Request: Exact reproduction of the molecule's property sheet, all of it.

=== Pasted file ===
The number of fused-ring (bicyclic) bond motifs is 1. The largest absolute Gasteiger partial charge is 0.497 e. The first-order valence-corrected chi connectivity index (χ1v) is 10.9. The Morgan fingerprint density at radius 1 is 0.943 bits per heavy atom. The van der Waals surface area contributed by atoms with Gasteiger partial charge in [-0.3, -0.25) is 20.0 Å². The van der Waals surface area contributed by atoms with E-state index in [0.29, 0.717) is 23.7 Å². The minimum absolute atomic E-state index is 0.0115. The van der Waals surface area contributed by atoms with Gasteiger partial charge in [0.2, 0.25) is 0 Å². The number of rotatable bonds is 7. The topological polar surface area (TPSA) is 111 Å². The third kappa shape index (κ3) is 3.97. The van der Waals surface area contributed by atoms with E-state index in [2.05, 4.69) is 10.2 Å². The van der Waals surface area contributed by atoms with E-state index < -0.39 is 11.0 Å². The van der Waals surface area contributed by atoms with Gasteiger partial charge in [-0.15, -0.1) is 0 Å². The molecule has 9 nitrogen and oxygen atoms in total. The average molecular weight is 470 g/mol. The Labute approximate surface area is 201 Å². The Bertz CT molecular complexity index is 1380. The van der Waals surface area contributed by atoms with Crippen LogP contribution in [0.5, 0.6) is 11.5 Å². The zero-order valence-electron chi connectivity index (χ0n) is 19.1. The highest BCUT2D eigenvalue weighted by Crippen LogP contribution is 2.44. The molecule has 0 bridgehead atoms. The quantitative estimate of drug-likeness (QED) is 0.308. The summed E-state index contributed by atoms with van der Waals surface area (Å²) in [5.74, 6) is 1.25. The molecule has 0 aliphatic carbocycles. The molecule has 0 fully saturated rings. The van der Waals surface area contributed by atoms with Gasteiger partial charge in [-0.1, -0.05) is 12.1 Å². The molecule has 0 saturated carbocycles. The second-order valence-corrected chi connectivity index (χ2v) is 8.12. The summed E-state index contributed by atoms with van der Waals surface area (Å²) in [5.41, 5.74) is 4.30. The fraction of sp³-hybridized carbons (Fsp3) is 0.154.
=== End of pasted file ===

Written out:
The number of fused-ring (bicyclic) bond motifs is 1. The largest absolute Gasteiger partial charge is 0.497 e. The first-order valence-corrected chi connectivity index (χ1v) is 10.9. The Morgan fingerprint density at radius 1 is 0.943 bits per heavy atom. The van der Waals surface area contributed by atoms with Gasteiger partial charge in [-0.3, -0.25) is 20.0 Å². The van der Waals surface area contributed by atoms with E-state index in [0.29, 0.717) is 23.7 Å². The minimum absolute atomic E-state index is 0.0115. The van der Waals surface area contributed by atoms with Gasteiger partial charge in [0.2, 0.25) is 0 Å². The number of rotatable bonds is 7. The topological polar surface area (TPSA) is 111 Å². The third kappa shape index (κ3) is 3.97. The van der Waals surface area contributed by atoms with E-state index in [2.05, 4.69) is 10.2 Å². The van der Waals surface area contributed by atoms with E-state index < -0.39 is 11.0 Å². The van der Waals surface area contributed by atoms with Gasteiger partial charge in [-0.15, -0.1) is 0 Å². The molecule has 9 nitrogen and oxygen atoms in total. The average molecular weight is 470 g/mol. The Labute approximate surface area is 201 Å². The Bertz CT molecular complexity index is 1380. The van der Waals surface area contributed by atoms with Crippen LogP contribution in [0.5, 0.6) is 11.5 Å². The zero-order valence-electron chi connectivity index (χ0n) is 19.1. The highest BCUT2D eigenvalue weighted by Crippen LogP contribution is 2.44. The molecule has 0 bridgehead atoms. The quantitative estimate of drug-likeness (QED) is 0.308. The summed E-state index contributed by atoms with van der Waals surface area (Å²) in [5.74, 6) is 1.25. The molecule has 0 aliphatic carbocycles. The molecule has 0 fully saturated rings. The van der Waals surface area contributed by atoms with Gasteiger partial charge in [-0.1, -0.05) is 12.1 Å². The molecule has 0 saturated carbocycles. The second-order valence-corrected chi connectivity index (χ2v) is 8.12. The summed E-state index contributed by atoms with van der Waals surface area (Å²) in [5.41, 5.74) is 4.30. The fraction of sp³-hybridized carbons (Fsp3) is 0.154.